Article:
She’d done it! Plain, invisible Evelyn had escaped…
Fed up with being a doormat to her evil stepmother, heiress Evelyn Bradshaw pays a dissolute rake to pose as her betrothed so she can secure her freedom. But then her fake fiancé leaves her with his estranged brother Finn Matlock and disappears!
Having withdrawn from the world the last thing Finn needs is the temptation of a woman, especially one like Evie. She has an irritating habit of causing chaos wherever she goes and being in places she shouldn’t…including, as he soon learns, his heart!
Publisher and Release Date: Harlequin/Mills and Boon Historical, January 2017
Time and Setting: London and Yorkshire, 1816
Genre: Historical Romance
Heat Level: 2
Reviewer Rating: 4.5 stars
Review by Caz
In Miss Bradshaw’s Bought Betrothal, Virginia Heath offers an enjoyable re-working of the Cinderella story in which our downtrodden – but determined – heroine is a fully-rounded character with a nicely fleshed-out backstory who doesn’t need to rely on her Prince not-so Charming in order to effect her escape from her horrible relatives. Prince –or rather, Lord – Grumpy is, however a rather attractive consequence of that escape, and watching the sparks fly as they gradually and quite plausibly fall in love makes for a lovely, romantic read.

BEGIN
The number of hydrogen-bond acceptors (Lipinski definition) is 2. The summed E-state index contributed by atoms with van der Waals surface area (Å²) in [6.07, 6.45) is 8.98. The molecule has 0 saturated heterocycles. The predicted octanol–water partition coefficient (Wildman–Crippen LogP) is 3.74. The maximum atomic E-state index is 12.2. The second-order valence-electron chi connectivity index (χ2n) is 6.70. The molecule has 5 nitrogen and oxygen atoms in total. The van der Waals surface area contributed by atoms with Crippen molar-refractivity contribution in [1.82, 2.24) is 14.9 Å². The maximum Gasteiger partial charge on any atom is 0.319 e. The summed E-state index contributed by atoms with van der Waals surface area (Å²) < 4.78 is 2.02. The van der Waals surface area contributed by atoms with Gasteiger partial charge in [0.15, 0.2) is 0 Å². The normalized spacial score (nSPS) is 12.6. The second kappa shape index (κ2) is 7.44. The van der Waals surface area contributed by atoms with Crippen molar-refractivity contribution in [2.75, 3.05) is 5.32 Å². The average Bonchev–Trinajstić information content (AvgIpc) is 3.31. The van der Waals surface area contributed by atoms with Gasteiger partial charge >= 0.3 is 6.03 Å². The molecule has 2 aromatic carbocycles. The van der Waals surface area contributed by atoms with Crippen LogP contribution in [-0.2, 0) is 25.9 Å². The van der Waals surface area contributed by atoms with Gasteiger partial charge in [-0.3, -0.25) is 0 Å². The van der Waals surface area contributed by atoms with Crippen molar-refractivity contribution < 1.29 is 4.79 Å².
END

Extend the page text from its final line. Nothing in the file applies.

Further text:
Miss Evelyn Bradshaw is twenty-six, plump, frumpy and firmly on the shelf. Having spent the best part of the last decade nursing first her mother, and then her father when he fell ill some years later, she feels that youth has passed her by and that love and marriage are no longer things to which she can aspire. Her father’s remarriage to a selfish money-grabber with two equally unpleasant daughters saw Evelyn – Evie – constantly belittled and thrust into the background to the extent that even she believes herself to be practically invisible; but his death offers her the prospect of freedom. Mr. Bradshaw has left his considerable fortune to Evie, and she is finally determined to escape her step-mother’s orbit, leave London for good and make a life for herself somewhere else. All Evie has to do is scrape up the courage to announce her plans, but even though Hyacinth Bradshaw has not treated Evie well (although she’s stopped short of getting her to clean the grates and scrub the floors!), Evie has never been able to forget her father’s insistence that she treat her stepmother with respect, and has always done whatever it took to ensure a quiet life.